Yesterday, a pair of bills sponsored by Rep. Bergman passed the U.S. House of Representatives. H.R. 4162 the GI Bill Planing Act of 2019 passed by a vote of 408 to 0, and H.R. 4477 the Reducing High Risk to Veterans and Veterans Services Act was passed unanimously by voice vote. Rep. Bergman issued the following statement:
Rep. Bergman stated, “I’m thankful that on the day after Veterans Day, my colleagues came together to pass two of my bills through the House. Furthering our mission of keeping our nation’s promises to those who have served, this legislation will help new enlistees in the Armed Services save money by better understanding their future education benefits, and provide oversight to the VA efforts to implement recommended changes to programs that are highly susceptible to fraud, waste, and mismanagement.”
Today, a small and further declining number of student Veterans use the 1984 Montgomery GI Bill (MGIB) to earn a degree. A 97% majority instead choose the newer, more effective Post 9/11 GI Bill. However, about 70% of military recruits still make the decision to keep their MGIB eligibility and pay a mandatory $1,200 for this benefit which they will likely never use. Recruits are asked to make this consequential decision within the first two weeks of boot camp, despite being mentally and physically fatigued.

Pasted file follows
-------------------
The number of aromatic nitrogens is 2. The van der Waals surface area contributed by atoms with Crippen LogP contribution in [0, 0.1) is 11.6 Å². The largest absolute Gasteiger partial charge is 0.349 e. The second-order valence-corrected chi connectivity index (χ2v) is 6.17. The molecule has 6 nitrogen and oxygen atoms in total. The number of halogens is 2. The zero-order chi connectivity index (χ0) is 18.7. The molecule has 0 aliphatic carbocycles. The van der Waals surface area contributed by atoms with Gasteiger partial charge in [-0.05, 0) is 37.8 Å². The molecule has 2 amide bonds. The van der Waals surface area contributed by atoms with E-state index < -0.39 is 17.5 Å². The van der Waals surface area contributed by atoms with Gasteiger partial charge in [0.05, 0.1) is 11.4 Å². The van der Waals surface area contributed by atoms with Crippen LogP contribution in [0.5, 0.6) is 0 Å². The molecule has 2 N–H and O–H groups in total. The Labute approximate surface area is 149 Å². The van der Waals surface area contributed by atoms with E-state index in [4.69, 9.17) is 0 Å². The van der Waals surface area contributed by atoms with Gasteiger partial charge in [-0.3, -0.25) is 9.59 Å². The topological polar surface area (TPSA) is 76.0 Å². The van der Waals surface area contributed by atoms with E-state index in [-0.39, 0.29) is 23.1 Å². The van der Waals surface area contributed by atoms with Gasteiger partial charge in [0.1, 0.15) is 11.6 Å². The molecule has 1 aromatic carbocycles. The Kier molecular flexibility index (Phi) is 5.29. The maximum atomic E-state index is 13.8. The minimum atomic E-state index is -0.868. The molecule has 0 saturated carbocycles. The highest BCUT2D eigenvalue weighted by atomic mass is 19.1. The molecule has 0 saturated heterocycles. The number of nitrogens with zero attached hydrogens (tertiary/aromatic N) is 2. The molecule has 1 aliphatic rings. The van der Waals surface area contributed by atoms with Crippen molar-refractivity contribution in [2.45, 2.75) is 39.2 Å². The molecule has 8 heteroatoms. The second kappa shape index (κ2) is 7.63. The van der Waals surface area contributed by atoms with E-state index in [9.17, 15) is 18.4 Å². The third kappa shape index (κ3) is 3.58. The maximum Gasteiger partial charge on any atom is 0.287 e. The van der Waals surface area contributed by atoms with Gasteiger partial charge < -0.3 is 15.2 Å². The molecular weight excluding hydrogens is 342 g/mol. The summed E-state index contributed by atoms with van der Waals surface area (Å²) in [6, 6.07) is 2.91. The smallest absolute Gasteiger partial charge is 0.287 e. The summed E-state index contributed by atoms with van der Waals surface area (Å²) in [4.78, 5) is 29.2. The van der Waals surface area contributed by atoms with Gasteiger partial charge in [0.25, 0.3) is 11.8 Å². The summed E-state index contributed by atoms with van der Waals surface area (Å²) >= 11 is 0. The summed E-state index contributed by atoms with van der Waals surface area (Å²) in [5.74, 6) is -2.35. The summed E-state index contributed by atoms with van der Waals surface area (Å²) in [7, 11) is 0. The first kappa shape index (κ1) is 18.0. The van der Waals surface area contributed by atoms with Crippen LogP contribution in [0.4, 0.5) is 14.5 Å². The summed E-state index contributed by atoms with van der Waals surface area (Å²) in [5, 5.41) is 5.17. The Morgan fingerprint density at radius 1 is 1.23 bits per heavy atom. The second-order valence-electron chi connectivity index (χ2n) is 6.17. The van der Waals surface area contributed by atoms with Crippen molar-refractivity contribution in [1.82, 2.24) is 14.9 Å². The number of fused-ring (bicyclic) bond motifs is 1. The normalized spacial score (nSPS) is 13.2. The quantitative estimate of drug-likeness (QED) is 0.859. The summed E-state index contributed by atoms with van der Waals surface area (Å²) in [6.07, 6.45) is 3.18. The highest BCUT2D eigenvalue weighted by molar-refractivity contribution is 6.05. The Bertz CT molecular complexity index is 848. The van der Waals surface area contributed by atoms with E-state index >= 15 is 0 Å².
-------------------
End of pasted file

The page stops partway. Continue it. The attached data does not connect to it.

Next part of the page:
The GI Bill Planning Act would give enlistees six months – instead of just two weeks- to decide whether to pay the $1200 or opt out of their MGIB benefit. Additionally, the bill responsibly ends new enlistee enrollments in the outdated MGIB by October 2029. While the Montgomery GI Bill has helped millions of veterans since 1984, it is time to simplify benefits and help recruits be more informed in their education benefits down the road.
Additionally, Ranking Member Jack Bergman co-led the introduction of H.R. 4477 with Chairman Chris Pappas (D-NH). This bill requires the VA to submit plans to Congress on how it will address issues and recommendations from the Government Accountability Office’s (GAO) “High-Risk List.”